Trump’s Final Days of Rage and Denial


“Both also seem to be living in alternate realities surrounded only by those who confirm those realities,” she said. “But whereas one brooder will weather a slow and long decline, the other is increasingly facing a rapid decline and scrambling to do what he can to save his family and loyalists — and of course himself.”

Students of the American presidency, on the other hand, could think of no recent parallel. “As we move toward Inauguration Day, I have thought almost daily of a remark attributed to Henry Adams: ‘I expected the worst, and it was worse than I expected,’” said Patricia O’Toole, a biographer of Theodore Roosevelt and Woodrow Wilson as well as Adams.

Unlike any of his modern predecessors, Mr. Trump has not called his victorious opponent, much less invited him to the White House for the traditional postelection visit. Mr. Trump has indicated that he may not attend Mr. Biden’s inauguration, which would make him the first sitting president since 1869 to refuse to participate in the most important ritual of the peaceful transfer of power.

He has been enabled by Republican leaders unwilling to stand up to him, even if many privately wish he would go away sooner rather than later. After being called “profiles in cowardice” by an ally of the president, 75 Republican state legislators from Pennsylvania on Friday disavowed their own election and called on Congress to reject the state’s electors for Mr. Biden. Only 25 of 249 Republican members of Congress surveyed by The Washington Post publicly acknowledged Mr. Biden’s victory.

“He really has paid attention to the base,” said Christopher Ruddy, a friend of the president’s and chief executive of Newsmax, part of the conservative news media megaphone that has supported and amplified Mr. Trump’s allegations. “They got him elected and in his mind got him elected the second time. And they’re strongly in favor of this recount effort and they want him to continue this. In his mind, he’s not just doing this for himself he’s doing it for his supporters and for the country. He’s on a mission and he’s not going to be easily swayed.”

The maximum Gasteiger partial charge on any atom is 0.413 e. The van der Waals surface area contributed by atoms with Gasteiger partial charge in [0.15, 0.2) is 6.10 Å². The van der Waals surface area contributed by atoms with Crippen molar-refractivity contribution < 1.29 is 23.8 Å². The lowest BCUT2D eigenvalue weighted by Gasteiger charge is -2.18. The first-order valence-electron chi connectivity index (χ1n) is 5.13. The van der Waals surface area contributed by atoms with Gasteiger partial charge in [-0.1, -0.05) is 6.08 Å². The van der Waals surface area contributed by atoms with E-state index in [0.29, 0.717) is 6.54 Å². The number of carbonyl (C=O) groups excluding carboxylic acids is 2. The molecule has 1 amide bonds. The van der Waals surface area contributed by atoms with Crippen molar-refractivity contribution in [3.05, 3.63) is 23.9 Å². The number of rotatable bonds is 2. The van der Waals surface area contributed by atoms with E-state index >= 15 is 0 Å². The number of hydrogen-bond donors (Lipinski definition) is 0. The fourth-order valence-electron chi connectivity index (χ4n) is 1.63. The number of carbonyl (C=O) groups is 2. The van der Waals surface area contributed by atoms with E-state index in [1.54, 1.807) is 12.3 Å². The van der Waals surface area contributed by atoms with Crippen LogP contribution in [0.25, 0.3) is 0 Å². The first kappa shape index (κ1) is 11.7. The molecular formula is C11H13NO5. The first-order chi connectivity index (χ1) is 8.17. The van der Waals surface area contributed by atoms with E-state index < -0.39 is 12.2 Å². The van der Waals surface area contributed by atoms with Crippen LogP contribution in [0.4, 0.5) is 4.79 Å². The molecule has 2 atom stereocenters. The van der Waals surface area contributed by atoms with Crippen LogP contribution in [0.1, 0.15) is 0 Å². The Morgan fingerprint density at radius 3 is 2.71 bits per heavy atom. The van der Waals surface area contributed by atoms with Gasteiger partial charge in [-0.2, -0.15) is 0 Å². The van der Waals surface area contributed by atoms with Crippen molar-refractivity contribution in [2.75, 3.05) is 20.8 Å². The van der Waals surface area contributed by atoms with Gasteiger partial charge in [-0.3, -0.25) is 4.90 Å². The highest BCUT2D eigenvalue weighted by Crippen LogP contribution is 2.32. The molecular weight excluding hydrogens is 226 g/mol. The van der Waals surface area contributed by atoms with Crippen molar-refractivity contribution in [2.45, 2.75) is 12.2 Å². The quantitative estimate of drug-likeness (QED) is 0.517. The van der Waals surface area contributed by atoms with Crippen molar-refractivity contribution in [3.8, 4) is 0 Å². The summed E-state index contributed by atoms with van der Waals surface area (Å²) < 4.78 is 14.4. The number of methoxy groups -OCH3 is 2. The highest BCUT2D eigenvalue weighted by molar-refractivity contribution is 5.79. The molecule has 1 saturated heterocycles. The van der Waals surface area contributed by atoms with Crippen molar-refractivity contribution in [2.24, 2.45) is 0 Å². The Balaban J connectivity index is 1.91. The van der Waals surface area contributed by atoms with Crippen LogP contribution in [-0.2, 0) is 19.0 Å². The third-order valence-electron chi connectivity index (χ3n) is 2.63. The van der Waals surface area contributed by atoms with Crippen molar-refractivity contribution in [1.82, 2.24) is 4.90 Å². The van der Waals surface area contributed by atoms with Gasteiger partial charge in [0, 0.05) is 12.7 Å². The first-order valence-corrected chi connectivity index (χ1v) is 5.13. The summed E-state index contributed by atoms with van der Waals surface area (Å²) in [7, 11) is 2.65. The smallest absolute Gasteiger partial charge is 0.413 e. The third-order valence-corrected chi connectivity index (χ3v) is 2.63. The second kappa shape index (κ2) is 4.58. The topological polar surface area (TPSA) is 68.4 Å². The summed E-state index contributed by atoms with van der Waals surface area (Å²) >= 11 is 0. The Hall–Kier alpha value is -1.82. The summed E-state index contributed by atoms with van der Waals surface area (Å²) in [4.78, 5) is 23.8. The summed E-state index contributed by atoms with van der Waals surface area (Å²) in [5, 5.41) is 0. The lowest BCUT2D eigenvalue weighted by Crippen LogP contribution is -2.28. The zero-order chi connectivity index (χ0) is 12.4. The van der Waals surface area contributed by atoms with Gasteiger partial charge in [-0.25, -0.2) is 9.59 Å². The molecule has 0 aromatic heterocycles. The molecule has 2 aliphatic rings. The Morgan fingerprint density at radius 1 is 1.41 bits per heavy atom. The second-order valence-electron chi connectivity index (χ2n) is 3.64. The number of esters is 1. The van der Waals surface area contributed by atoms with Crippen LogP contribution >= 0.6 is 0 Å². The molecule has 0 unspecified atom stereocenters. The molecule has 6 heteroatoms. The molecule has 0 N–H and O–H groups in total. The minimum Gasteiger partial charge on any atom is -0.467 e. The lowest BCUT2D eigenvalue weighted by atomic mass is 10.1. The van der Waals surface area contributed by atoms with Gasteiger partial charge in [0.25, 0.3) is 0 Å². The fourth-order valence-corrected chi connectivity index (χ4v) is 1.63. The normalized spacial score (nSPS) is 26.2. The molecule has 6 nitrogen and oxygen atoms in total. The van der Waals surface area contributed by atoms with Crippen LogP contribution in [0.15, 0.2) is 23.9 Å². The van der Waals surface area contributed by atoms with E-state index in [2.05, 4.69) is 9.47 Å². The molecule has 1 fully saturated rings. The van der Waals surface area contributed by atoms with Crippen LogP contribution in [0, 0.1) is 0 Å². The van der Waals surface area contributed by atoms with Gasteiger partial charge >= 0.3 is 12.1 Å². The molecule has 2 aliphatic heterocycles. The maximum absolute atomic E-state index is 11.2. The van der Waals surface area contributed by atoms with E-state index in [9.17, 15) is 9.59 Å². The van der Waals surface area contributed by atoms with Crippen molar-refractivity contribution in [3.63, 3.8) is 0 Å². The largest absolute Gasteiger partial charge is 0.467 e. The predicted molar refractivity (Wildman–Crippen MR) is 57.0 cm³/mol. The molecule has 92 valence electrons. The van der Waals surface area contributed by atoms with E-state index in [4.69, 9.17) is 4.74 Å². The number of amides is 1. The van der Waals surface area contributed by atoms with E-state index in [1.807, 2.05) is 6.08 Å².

Mr. Trump’s Twitter feed is a fire hose of denial. “NO WAY WE LOST THIS ELECTION,” he wrote at one point in recent days. “We won Michigan by a lot!” he wrote at another of a state he lost by more than 154,000 votes. He reposted a message seeking to delegitimize Mr. Biden: “If he is inaugurated under these circumstances, he cannot be considered ‘president’ but instead referred to as the #presidentialoccupant.”

And he has turned on his own party, angry that Republican leaders have refused to accept his baseless claims and overturn the will of the voters. He referred to Gov. Brian Kemp of Georgia, once a favorite ally, as “the hapless Governor of Georgia.” and the “‘Republican’ Governor of Georgia” using his quotation marks ironically, and pressed Mr. Kemp on Saturday to convene a special session of the state legislature in a bid to overturn the results there. Gov. Doug Ducey of Arizona, another Republican stalwart, has joined the target list. Mr. Trump retweeted a post saying “Gov Ducey has betrayed the people of Arizona,” adding, “TRUE!”